(WSYR-TV) — As he made his way through a snowy November day, Connell Raate thought back on his meeting with a man desperate for some help. “When he was shoveling off his deck, he lost his wedding ring. Flew right off.”
Connell has been finding lost rings and digging up loose change around Central New York for more than 20 years, the last five or so as a member of an organization with an international reach. “Who ya gonna call? Ringfinders.”
Much of what he turns up is loose change, nickels and dimes that will never be enough to cover the thousands of dollars he’s spent on the metal detectors and other high quality equipment he uses for his hobby. But he’s philosophical about it. “How many people have a hobby of playing golf?,” Connell says. “Well, OK. There are some very good golfers that can make a living off it. Most of them don’t.”
The payback for Connell and his friends in The Ringfinders comes when they uncover something of value… Most often, sentimental value. Consider the thrill he got a couple years ago, when he returned the class ring of a woman who had since died. His discovery cam just as the woman’s youngest granddaughter was planning the biggest event of her life without the grandma she adored.
“She’s getting married,” the family told him, “And she’s gonna wear it down the aisle as something old. You can’t make up stories like that. You can’t. It moves me to this day.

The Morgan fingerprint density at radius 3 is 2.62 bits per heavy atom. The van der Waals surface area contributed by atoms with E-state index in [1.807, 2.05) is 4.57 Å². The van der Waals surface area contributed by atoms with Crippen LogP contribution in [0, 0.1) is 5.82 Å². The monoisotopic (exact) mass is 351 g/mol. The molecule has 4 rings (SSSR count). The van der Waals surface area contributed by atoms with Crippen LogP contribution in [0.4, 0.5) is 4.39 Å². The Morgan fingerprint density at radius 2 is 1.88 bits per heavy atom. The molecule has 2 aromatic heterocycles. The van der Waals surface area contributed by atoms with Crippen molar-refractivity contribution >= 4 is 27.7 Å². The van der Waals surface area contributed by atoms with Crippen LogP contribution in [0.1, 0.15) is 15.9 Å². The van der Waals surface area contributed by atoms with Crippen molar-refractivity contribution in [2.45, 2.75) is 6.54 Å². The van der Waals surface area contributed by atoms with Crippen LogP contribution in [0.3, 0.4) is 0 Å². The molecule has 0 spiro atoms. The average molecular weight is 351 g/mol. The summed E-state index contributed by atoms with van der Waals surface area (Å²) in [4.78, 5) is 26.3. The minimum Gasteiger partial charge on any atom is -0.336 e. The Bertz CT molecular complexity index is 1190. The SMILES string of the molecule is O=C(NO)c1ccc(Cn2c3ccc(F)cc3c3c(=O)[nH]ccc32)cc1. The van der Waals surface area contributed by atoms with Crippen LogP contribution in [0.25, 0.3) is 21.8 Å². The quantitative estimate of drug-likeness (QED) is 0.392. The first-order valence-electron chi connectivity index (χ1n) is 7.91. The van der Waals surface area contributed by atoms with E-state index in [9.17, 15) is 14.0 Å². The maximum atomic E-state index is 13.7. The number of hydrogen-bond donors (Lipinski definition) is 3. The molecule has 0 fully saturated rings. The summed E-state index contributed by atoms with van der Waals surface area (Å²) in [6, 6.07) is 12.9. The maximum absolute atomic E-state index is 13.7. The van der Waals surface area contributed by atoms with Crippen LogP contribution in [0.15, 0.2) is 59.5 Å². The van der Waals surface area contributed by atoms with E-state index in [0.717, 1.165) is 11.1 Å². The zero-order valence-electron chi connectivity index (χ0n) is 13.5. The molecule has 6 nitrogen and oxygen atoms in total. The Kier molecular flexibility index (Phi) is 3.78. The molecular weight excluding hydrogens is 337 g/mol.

There’s another heirloom that’s stuck with Connell since he found it about three years ago on a beach in Onondaga County. “This has turned out to be an Army Air Corps pilot’s ring.” After some research, he deduced that it was a pilot’s ring because of a bird symbol on the side. Much of the ring’s story has worn away after years under water, buried in shifting sand. So, Connell has tried to recreate the ring’s back story to help find an owner.
“The Army Air Corps disbanded in 1946 and they are now the United States Air Force. So that puts this ring previous to that time, Raate says. “World War Two, more likely than not. It could’ve been Pacific Theater, but I believe it was probably European Theater. So, this ring on a pilot probably has seen action. It’s probably seen action.”
No one has recognized the ring on social media. He thinks the veteran who first owned it would be over 100 years old by now, and chances are he’s gone. But Connell hopes he may still be able to identify who he was, and return the ring to family members. If you know how this story might end, send us a note at SomethingGood@localsyr.com, and we’ll put you in touch with Connell.
And if you lose a ring or other valuable and need help finding it, you can connect with Connell or one of his colleagues through the interactive map on-line at TheRingfinders.com.